According to Consumer Reports On Health, a publication of Consumers Union, almost every older person experiences some hearing loss. “Much of it is caused by a lifetime of exposure to loud noise. When communicating with an older person is difficult, the American Speech- Language-Hearing Association suggests reducing background noises, beginning conversations with casual topics, keeping sentences and questions short, allowing extra time for a response, listening actively, and looking for hints from eyes and hands.”
In many museums, reducing background noise is among the greatest challenges while touring, especially when gallery surfaces are hard and sounds reverberate. In such cases it may be best to give visitors things to look for, or consider, prior to entering the area and then holding discussions after exiting.
Excitement on the Gulf Coast
The Ohr-O’Keefe Museum of Art is dedicated to the pottery of George Ohr, who was born and raised in Biloxi, Mississippi. George Ohr was a potter who astonished the art world with his contradictions of the rigid standards and expectations applied to art during his time. Today, he is considered among the first modern artists in the United States and has been designated one of”America’s Treasures” by the United States Department of the Interior.
Frank O. Gehry, an architect who also has astonished many with his unconventional designs, is creating a new museum to house Ohr’s works, as well as works by regional artists and classrooms for art-making. The anticipated opening for this new museum campus is early 2005.
An Allegorical Tale
A 92-year-old, petite, poised, and proud lady, who is fully dressed each morning by eight o’clock, with her hair fashionably coifed and makeup perfectly applied (even though she is legally blind) moved to a nursing home today. Her husband of nearly 70 years recently passed away, making the move necessary.
After many hours of waiting patiently in the lobby of the nursing home, she smiled sweetly when told her room was ready. As she maneuvered her walker to the elevator, I provided a visual description of her tiny room, including the eyelet curtains that had been hung on her window. “I love it,” she stated with the enthusiasm of an eight-year-old having just been presented with a new puppy.
“Mrs. Jones, you haven’t seen the room . . . just wait.”
“That doesn’t have anything to do with it,” she replied. “Happiness is something you decide on ahead of time. Whether I like my room or not doesn’t depend on how the furniture is arranged, it’s how I arrange my mind.
“I already decided to love it. It’s a decision I make every morning when I wake up. I have a choice. I can spend the day in bed recounting the difficulty I have with the parts of my body that no longer work, or get out of bed being thankful for the ones that do. Each day is a gift, and as long as my eyes open, I’ll focus on the new day and all the happy memories I’ve stored away just for this time in my life.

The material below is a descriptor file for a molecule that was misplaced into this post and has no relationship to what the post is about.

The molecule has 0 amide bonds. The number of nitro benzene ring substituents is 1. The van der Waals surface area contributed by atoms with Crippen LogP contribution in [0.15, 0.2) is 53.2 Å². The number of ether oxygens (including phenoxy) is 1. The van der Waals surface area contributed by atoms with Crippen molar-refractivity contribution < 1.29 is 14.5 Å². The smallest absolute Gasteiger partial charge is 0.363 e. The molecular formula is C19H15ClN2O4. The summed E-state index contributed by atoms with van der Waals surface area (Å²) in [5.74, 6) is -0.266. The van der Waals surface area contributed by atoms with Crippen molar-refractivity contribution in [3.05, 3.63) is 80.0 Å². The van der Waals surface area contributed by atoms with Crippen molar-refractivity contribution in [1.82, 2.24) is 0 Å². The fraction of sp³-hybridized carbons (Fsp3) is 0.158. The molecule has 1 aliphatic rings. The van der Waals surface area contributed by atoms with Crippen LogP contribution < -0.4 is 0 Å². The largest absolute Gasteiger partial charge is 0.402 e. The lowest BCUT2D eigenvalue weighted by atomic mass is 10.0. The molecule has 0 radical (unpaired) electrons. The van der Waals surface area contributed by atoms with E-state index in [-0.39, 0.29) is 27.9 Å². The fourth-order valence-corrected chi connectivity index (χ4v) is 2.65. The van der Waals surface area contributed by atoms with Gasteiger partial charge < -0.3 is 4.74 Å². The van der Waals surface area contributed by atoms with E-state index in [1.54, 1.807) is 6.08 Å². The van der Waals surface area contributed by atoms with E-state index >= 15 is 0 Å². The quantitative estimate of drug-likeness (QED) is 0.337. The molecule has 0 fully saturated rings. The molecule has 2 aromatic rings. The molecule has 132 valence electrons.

“You see,” she continued, “old age is like a bank account. You withdraw from it what you’ve put in. So, my advice to you would be to deposit a lot of happiness in the bank account of memories. Thank you for your part in filling my memory bank. I am still depositing.”
Exploring the Museums of Mexico City
Mexico City is among the busiest and most exciting cities in the world. Filled with cultural institutions, most Mexico City museums are open daily except Monday, from 10 a.m. to 5 or 6 p.m. A nominal admission fee is charged (usually between $1.50 and $4 US ). Perhaps the best way to visit museums and other sights in this crowded and bustling city is to hire a private guide. You can usually do so at your hotel or by contacting “Grupo Cultur” (tel. 52.55.5564.0652 or 5574.6353), which will furnish you with an English-speaking driver. Expect to pay roughly US $50 for the day (plus gratuity). La Palacio de Bellas Artes, (The Palace of Fine Arts), 1 Centre Historico, tel. 5709.3111
Museo Frida Kahlo, Calle Londres 247, Coyoacan, tel. 5554.5999
Museo Leon Trotsky, Calle Viena 45, Coyoacan, tel. 5554.0687
Museo de Arte Moderno, Paseo de la Reforma y Gandh, Chapultepec Park, tel. 5553.6233 www.arts-history.mx/museos/mam.
Palacio Nacional, on the Zocalo, Centro Historico, (no phone)
Museo Estudio Diego Rivera y Frida Kahlo, Calle Diego Rivera 2, San Angel, tel. 5550.1518
Museo Mural Diego Riven, Colon 7, Centro Historico, tel. 5612.0354 www.arts-history.mx/museomural.
“For Your Consideration,” The Docent Educator12.3 (Spring 2003): 8-9.